In the fight against anthropogenic climate change, the benefit of the integration of fluctuating renewable energies (wind and photovoltaics) into the electricity grid is a widely proved concept. At the same time, a fluctuating and decentralised supply of energy, especially at lower voltage levels, leads to a local discrepancy in the power balance between generation and consumption. A possible solution in connection with demand side management is the grid-oriented flexibilisation of energy demand. The present study shows how the use of an innovative hybrid-redundant high-temperature heat system (combined heat and power (CHP), power-to-heat system (PtH), gas boiler) can contribute to a flexibilisation of the electrical energy demand of plastics processing companies. In this context, the flexibilisation potential of a company is to be understood as the grid-related change of the energy supply through a change of the energy sources within the framework of the process heat supply. For this purpose, an omniscient control algorithm is developed that specifies the schedule of the individual system components. A sensitivity analysis is used to test the functionality of the control algorithm. Determination of the electrical flexibilisation potential is carried out via a comprehensive simulation study using Monte Carlo methods. For this purpose, the residual load curves of four characteristic distribution grids with a high share of renewable energies as well as heat load profiles of injection moulding machines are taken into consideration. A frequency distribution provides information on the electrical flexibilisation potential to be expected depending on the various combinations. The evaluation is carried out using a specially introduced logic, which identifies grid-relevant changes in the company's power consumption as flexibilisation potential based on a reference load curve. The results show that a reliable energy supply for production is possible despite flexibilisation. Depending on the grid under consideration, there are differences in the exploitation of the potential, which essentially depends on the installed renewable capacity. Depending on the scenario under consideration, an average of up to 1486 kWhel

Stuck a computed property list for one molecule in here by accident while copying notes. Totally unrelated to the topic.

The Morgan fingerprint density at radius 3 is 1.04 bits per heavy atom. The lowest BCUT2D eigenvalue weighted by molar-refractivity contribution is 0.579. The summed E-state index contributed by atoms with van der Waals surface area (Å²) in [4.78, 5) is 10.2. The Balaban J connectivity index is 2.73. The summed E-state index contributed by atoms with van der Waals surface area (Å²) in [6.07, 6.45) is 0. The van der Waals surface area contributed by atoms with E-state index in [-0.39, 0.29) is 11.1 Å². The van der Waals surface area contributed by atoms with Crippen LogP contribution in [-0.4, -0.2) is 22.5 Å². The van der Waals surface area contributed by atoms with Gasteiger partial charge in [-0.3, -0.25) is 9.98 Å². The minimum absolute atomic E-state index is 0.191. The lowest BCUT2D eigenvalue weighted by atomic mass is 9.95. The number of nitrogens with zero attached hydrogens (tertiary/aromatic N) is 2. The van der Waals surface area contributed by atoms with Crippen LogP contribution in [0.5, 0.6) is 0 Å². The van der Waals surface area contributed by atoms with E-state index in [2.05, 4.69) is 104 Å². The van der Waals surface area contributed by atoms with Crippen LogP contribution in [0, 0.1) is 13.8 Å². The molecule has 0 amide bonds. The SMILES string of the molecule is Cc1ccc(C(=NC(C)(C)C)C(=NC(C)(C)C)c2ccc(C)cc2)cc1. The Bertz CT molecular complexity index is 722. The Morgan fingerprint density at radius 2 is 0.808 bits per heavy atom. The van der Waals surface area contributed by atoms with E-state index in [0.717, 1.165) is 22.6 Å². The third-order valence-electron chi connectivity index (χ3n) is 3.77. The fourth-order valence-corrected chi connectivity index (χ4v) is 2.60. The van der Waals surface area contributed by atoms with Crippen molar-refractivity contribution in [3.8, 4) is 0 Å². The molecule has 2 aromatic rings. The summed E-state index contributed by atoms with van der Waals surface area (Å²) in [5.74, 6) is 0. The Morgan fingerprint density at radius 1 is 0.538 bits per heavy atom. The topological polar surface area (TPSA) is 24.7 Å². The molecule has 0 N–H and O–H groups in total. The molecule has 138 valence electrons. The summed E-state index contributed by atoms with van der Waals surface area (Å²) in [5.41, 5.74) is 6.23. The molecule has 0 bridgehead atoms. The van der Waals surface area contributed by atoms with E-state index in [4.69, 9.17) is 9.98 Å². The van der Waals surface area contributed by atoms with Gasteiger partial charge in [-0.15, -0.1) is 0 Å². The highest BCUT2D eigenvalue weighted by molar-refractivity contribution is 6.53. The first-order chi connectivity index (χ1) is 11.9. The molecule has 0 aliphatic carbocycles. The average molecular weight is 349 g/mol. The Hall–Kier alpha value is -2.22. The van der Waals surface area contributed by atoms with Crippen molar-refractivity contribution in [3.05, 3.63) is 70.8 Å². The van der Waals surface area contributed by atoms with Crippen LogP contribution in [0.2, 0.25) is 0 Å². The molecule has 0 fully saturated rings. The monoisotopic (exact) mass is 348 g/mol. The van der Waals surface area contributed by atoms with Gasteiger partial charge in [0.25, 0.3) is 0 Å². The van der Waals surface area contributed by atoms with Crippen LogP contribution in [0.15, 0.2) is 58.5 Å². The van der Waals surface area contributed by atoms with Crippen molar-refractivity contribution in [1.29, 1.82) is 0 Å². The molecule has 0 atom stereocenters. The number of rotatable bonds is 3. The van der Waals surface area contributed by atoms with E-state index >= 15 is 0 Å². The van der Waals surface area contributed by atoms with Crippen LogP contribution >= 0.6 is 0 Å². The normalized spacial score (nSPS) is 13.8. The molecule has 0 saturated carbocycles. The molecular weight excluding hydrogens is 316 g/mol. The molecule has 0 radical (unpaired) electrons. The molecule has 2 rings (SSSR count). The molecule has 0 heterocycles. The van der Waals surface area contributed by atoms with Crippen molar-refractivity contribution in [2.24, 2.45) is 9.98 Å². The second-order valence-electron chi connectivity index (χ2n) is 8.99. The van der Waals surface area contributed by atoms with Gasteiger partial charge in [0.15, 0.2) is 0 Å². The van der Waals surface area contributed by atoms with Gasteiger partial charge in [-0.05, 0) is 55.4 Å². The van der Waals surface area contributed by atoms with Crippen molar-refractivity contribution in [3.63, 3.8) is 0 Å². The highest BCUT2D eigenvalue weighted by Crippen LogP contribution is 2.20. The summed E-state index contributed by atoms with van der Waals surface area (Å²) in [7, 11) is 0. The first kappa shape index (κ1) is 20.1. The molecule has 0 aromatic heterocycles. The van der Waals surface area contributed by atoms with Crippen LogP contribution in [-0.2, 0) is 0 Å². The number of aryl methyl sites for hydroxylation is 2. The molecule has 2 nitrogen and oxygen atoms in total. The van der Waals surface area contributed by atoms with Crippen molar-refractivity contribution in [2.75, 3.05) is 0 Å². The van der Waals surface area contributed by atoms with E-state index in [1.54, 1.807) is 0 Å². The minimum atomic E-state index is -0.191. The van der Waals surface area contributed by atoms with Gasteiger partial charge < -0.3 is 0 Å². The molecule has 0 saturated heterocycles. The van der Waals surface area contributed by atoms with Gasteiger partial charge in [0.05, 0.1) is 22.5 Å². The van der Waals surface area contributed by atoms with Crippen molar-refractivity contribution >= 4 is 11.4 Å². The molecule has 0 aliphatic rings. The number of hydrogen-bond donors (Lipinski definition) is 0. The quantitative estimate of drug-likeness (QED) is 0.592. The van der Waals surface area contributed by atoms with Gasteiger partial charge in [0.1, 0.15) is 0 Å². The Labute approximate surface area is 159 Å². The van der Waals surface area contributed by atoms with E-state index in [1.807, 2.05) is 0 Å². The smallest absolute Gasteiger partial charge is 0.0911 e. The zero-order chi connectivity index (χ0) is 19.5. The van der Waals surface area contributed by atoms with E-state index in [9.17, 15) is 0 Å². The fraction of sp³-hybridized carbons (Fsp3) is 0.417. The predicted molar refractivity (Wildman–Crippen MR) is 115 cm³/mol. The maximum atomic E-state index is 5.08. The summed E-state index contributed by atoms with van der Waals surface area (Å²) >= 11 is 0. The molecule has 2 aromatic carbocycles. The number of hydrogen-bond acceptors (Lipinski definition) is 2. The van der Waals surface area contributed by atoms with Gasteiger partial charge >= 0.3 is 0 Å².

can be shifted in a positive direction and 1199 kWhel
in a negative direction.
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